Cost Distance and GIS

Mark Altaweel


Cost distance mapping and spatial analysis often involves far more than simply calculating distance and elevation. Cost distance can also be a variety of variables, ranging from economic, social, cultural, environmental, or other barriers that can create a type of ‘cost’ in travel or movement. It can also be conceptual, where cost is a type of social barrier or prohibitive aspect. Regardless what is used to calculate cost, those values are then typically used to create a cost surface and different set of analyses. This includes cost path, or the path with the least cost, and cost distance, that is the least cumulative cost travel distance in a surface.[1]

Applications of Cost Distance Modeling in GIS

Typical applications of cost distance modeling in GIS include applications in ecology, where understanding species migration and movement are a major concern for conservation and animal behavior methods. For instance, the Australian robin has been studied as a bird that has preferential flight paths. It was found that such birds often avoid open grasslands or pasture, where the bird was more vulnerable. This type of modeling can be used to determine where pasture should be allowed so that areas for robin movement do not become patchy and there are corridors they can migrate through without being excessively vulnerable.[2]  In another case from ecology, to understand susceptibility of plants, such as pine trees, to diseases, cost distance modeling can be used to determine areas where trees are more likely to be vulnerable. This allows ecologists then to better target preventative measures. For insects that cause disease, this can be challenging as many factors can affect their dispersal, including climatic and human factors.[3]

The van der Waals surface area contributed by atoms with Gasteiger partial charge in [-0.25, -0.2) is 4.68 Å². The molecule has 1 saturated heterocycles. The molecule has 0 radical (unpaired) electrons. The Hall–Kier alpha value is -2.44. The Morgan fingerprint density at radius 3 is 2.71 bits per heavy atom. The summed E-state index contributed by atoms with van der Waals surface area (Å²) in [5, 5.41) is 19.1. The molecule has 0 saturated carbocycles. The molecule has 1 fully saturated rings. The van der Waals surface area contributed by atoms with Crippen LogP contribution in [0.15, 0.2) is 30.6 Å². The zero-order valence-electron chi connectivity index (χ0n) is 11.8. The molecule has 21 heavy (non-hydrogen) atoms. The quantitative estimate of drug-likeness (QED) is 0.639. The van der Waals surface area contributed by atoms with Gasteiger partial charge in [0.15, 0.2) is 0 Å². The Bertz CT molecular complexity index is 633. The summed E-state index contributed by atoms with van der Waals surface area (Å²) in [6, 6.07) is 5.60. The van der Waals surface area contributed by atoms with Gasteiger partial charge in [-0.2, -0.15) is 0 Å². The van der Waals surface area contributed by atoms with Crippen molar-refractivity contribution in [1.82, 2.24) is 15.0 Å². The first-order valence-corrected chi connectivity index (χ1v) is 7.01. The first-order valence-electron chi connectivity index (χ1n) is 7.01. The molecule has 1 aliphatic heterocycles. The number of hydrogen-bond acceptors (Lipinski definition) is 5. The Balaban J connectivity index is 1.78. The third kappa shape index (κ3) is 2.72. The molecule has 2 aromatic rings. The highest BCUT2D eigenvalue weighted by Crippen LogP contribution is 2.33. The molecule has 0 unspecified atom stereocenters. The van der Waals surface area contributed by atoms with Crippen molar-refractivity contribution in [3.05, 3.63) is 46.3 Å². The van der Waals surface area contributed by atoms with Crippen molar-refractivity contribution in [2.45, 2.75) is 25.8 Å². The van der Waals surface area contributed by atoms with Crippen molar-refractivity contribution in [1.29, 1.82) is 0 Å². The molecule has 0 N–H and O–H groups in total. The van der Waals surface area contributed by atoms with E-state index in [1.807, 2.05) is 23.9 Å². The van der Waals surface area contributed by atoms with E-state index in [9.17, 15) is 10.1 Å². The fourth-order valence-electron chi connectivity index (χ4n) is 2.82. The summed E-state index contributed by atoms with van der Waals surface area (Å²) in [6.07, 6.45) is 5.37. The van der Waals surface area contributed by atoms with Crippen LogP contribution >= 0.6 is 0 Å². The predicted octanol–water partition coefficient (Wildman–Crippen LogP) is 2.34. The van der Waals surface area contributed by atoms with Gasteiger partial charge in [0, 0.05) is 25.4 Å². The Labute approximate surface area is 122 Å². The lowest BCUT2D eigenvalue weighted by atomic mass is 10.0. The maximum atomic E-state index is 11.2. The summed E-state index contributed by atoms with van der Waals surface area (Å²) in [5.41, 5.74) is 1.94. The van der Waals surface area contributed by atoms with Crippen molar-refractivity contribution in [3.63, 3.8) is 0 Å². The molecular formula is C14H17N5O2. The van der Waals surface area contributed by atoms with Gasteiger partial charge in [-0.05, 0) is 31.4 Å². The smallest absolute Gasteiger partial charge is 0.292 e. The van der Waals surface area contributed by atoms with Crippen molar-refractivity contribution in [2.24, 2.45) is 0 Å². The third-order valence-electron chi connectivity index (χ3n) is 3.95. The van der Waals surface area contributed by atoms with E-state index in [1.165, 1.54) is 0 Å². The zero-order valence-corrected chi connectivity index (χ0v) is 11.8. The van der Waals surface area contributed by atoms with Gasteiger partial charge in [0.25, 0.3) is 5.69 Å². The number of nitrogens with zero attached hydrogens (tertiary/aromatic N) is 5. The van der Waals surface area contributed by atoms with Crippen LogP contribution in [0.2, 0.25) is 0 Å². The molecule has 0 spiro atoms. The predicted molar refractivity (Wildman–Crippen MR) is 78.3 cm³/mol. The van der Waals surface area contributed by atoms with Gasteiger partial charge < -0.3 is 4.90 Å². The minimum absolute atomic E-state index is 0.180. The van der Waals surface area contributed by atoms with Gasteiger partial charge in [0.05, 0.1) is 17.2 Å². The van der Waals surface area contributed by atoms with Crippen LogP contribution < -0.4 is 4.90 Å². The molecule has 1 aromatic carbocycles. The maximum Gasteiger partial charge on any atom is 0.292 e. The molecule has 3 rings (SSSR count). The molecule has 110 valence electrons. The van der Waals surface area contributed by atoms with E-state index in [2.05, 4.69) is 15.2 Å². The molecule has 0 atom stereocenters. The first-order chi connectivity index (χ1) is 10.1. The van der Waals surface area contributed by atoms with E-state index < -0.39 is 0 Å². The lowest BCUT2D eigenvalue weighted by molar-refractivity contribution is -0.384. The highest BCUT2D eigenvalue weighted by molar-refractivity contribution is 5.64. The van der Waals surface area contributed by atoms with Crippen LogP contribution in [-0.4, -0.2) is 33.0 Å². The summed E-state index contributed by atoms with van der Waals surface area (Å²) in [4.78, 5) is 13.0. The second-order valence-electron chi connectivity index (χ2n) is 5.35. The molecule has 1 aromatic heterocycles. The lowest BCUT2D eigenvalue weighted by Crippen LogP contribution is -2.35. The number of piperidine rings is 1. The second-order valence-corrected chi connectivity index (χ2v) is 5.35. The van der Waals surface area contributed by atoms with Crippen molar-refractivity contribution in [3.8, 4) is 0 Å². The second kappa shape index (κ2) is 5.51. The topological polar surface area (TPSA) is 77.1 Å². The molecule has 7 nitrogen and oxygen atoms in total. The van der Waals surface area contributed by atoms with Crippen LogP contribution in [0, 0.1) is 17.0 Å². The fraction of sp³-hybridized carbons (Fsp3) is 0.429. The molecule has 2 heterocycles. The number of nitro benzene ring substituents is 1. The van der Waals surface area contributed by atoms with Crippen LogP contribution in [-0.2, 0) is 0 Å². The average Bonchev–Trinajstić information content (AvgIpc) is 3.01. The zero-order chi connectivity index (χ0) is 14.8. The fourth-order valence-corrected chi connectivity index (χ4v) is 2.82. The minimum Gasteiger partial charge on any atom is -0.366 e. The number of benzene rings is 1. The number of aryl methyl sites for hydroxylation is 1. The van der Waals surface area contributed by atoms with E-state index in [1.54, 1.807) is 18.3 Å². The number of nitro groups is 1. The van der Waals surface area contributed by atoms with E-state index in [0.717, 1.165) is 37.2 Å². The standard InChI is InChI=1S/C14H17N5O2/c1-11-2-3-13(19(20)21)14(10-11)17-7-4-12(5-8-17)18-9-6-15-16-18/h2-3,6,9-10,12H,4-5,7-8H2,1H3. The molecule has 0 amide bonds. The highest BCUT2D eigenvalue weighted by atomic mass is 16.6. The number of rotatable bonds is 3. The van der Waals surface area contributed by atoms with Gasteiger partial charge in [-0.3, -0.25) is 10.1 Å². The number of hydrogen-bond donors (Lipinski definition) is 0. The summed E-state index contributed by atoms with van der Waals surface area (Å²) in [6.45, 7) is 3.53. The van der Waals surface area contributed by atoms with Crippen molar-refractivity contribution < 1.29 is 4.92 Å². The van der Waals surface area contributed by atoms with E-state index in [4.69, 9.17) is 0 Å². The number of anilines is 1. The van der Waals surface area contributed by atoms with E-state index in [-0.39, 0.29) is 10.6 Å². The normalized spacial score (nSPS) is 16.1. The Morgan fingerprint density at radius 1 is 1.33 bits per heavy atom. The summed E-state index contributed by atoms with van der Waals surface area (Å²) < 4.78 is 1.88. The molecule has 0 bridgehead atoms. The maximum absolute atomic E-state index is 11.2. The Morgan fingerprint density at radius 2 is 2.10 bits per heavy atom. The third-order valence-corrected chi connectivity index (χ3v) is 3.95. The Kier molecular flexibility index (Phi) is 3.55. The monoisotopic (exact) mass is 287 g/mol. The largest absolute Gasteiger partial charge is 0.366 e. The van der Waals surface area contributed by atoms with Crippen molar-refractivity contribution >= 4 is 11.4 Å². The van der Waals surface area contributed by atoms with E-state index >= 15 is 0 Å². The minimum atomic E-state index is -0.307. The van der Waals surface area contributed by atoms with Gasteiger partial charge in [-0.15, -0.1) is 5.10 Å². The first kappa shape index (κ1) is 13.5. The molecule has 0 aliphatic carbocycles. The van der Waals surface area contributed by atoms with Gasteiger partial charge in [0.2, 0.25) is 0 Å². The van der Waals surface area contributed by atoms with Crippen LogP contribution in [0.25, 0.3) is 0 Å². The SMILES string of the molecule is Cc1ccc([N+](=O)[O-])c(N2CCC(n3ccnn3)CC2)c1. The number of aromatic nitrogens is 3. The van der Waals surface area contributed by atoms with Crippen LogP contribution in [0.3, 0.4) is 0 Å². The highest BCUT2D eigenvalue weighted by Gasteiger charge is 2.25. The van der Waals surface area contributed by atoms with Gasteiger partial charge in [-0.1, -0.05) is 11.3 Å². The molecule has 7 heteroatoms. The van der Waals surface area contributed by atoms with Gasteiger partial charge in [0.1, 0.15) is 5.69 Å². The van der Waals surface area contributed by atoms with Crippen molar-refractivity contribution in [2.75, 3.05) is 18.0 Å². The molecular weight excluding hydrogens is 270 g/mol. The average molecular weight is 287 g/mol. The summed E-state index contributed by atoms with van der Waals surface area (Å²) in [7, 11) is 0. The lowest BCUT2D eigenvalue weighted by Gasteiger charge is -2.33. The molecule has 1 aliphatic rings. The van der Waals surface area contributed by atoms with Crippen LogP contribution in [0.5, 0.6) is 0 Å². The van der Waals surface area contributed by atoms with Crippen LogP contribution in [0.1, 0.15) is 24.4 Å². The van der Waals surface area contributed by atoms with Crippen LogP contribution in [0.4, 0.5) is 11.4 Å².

Source: Roversi et. al, 2013
Source: Roversi et. al, 2013

Other applications include determining optimal search and rescue in maritime contexts, where wave conditions, search capabilities, and spatial accessibility can affect response times. Having cost distances that account for these variable circumstances allow for more efficient and lest time costly search to be conducted, particularly if the data are dynamic and can be applied to real-time conditions.[4]